Classification Of Prophecy

Let us consider seven classifications of the prophecies of the Bible as a whole:

1. There were many prophecies concerning individuals such as Abraham's prophecy concerning Ishmael. (Gen. 17:20) Jacob's prophecy concerning his sons. (Gen 49: 1-10) The purpose of these prophecies was usually to warn, to impart information and to strengthen the faith of the individual and to prepare in many ways for the Messiah.

2. There are many prophecies concerning nations or cities, such as the prophecies concerning Egypt; (Ez. 29: 32) Tyre; (Ez. 26:3-6) Babylon. (Isa. 13:19-22) The purpose of these prophecies was to demonstrate the omnipotence and perfect justice of God; to prepare for the coming of the Messiah; to warn nations of the necessity of repentance and to serve as a proof of biblical inspiration.

3. There were many prophecies concerning the Jews, such as Gen. 15:17ff; Deut. 28:49-53 and, in the New Testament, Matt. 24. The purpose of these prophecies was to keep the Jewish nation pure, to prepare in type, shadow, and allegory for the new covenant and the Messiah, and to prove the divine origin of Christianity, plus warning the Jews in the New Testament of impending disaster unless they repented.

4. There were numerous prophecies concerning the church, the greatest institution on the earth. Isa. 2, Dan. 2, and Joel 2 all meet in Acts 2, where the establishment of the church is recorded. These prophecies serve to clarify the nature of the church, to prove its divine foundation, to serve as patterns for its members and to confirm divine inspiration.

5. There were prophecies concerning false religious movements, as Dan. 7, II Thess. 2 and Rev. 13. These prophecies warned against apostasy, exalted the church by promising it ultimate victory and encouraged the saints amidst suffering, plus confirming inspiration. For example, I Tim. 4 plainly predicted that some who departed from the faith would forbid to marry and command to abstain from meats. This is a warning against error and a proof of inspiration.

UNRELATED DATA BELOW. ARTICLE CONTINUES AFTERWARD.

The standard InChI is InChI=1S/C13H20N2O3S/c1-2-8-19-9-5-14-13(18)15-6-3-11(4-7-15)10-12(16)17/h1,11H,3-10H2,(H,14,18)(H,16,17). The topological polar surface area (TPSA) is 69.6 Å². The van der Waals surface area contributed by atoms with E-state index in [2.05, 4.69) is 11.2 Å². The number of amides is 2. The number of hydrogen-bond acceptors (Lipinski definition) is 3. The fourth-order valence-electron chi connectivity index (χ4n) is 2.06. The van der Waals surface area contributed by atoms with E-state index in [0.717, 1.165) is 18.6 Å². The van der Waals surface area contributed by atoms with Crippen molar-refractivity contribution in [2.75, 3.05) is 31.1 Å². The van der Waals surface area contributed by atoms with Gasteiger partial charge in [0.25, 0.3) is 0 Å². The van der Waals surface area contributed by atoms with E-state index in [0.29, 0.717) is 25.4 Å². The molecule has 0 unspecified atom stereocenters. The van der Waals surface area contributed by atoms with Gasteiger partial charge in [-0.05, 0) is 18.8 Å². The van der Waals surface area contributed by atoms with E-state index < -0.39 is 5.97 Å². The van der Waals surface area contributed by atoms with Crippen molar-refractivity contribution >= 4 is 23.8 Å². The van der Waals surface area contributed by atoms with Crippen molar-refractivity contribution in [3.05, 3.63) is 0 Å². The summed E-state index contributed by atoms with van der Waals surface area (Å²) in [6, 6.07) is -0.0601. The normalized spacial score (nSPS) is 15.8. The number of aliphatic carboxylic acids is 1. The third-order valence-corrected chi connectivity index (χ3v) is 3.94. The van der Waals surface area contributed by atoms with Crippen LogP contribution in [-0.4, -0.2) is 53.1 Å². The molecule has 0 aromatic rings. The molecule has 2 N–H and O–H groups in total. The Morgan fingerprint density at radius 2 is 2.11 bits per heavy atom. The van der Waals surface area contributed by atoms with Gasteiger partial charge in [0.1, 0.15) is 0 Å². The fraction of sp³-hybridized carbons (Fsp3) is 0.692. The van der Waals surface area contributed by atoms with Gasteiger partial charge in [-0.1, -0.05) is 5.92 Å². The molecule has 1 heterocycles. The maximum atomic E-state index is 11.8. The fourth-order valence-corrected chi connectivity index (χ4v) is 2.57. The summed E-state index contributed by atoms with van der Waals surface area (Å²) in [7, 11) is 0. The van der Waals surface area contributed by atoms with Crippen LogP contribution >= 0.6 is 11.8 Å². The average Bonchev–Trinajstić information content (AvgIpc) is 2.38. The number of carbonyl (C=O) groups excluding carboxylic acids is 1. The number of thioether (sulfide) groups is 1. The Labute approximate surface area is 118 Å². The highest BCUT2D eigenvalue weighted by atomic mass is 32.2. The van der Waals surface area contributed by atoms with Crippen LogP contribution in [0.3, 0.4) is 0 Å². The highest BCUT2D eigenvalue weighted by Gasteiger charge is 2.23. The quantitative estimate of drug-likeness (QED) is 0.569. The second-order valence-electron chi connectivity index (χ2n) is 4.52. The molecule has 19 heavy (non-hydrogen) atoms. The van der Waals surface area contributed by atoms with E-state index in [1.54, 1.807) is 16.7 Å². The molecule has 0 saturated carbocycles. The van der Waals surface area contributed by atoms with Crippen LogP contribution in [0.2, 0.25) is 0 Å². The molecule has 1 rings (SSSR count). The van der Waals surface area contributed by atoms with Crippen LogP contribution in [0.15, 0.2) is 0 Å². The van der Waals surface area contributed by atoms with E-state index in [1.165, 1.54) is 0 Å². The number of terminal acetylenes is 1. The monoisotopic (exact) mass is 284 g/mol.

6. Most important of all are the words of prophecy concerning the Lord Jesus Christ. The mathematics of the probability of all these being mere guess-work demonstrates beyond reasonable doubt that "holy men of old" fully described the Christ by "the spirit of Christ which was in them... when it testified beforehand the sufferings of Christ and the glory that should follow." Gen. 3:15; Deut. 18:15; Isa. 7:14:53, and Mal. 4 are inexplicable as the product of human wisdom. They prove the divinity of Christ, the inspiration of the Old Testament and clarify the mission of Christ in wonderful ways.

7. Last are the prophecies as to the hereafter. John 5:28-29; John 12:48; Rev. 20:11, and II Thess. 1:6-9 describe confidently "things to come." These prophecies warn against procrastination, reveal the tragedy of disobedience, give assurance of judgment, and exalt the right standard of judgment—the word of God. Thus could Peter say that the word of prophecy is "made more sure."

Readers don't forget, there is not an infidel on earth that can answer the argument from prophecy. If you can find one who will try to answer, let's "sign him up."